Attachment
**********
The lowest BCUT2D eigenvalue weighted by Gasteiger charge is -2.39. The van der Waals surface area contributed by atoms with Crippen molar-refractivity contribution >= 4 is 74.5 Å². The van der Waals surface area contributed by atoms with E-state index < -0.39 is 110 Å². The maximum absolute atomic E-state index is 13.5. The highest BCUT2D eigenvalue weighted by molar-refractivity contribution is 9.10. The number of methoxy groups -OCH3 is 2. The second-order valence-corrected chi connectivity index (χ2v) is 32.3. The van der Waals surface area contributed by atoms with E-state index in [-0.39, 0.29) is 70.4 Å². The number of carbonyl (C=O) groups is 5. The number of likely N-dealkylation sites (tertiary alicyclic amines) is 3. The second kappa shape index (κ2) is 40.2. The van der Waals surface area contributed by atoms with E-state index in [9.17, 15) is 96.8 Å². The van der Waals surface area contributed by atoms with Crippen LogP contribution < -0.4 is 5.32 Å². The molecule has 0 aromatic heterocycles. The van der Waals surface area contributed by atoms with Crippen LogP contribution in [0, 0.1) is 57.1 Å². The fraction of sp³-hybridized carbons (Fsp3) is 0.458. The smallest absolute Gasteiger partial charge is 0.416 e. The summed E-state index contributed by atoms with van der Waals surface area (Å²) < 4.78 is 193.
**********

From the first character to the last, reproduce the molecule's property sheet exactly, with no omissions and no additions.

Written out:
The lowest BCUT2D eigenvalue weighted by Gasteiger charge is -2.39. The van der Waals surface area contributed by atoms with Crippen molar-refractivity contribution >= 4 is 74.5 Å². The van der Waals surface area contributed by atoms with E-state index < -0.39 is 110 Å². The maximum absolute atomic E-state index is 13.5. The highest BCUT2D eigenvalue weighted by molar-refractivity contribution is 9.10. The number of methoxy groups -OCH3 is 2. The second-order valence-corrected chi connectivity index (χ2v) is 32.3. The van der Waals surface area contributed by atoms with E-state index in [-0.39, 0.29) is 70.4 Å². The number of carbonyl (C=O) groups is 5. The number of likely N-dealkylation sites (tertiary alicyclic amines) is 3. The second kappa shape index (κ2) is 40.2. The van der Waals surface area contributed by atoms with E-state index in [9.17, 15) is 96.8 Å². The van der Waals surface area contributed by atoms with Crippen LogP contribution < -0.4 is 5.32 Å². The molecule has 0 aromatic heterocycles. The van der Waals surface area contributed by atoms with Crippen LogP contribution in [0, 0.1) is 57.1 Å². The fraction of sp³-hybridized carbons (Fsp3) is 0.458. The smallest absolute Gasteiger partial charge is 0.416 e. The summed E-state index contributed by atoms with van der Waals surface area (Å²) < 4.78 is 193.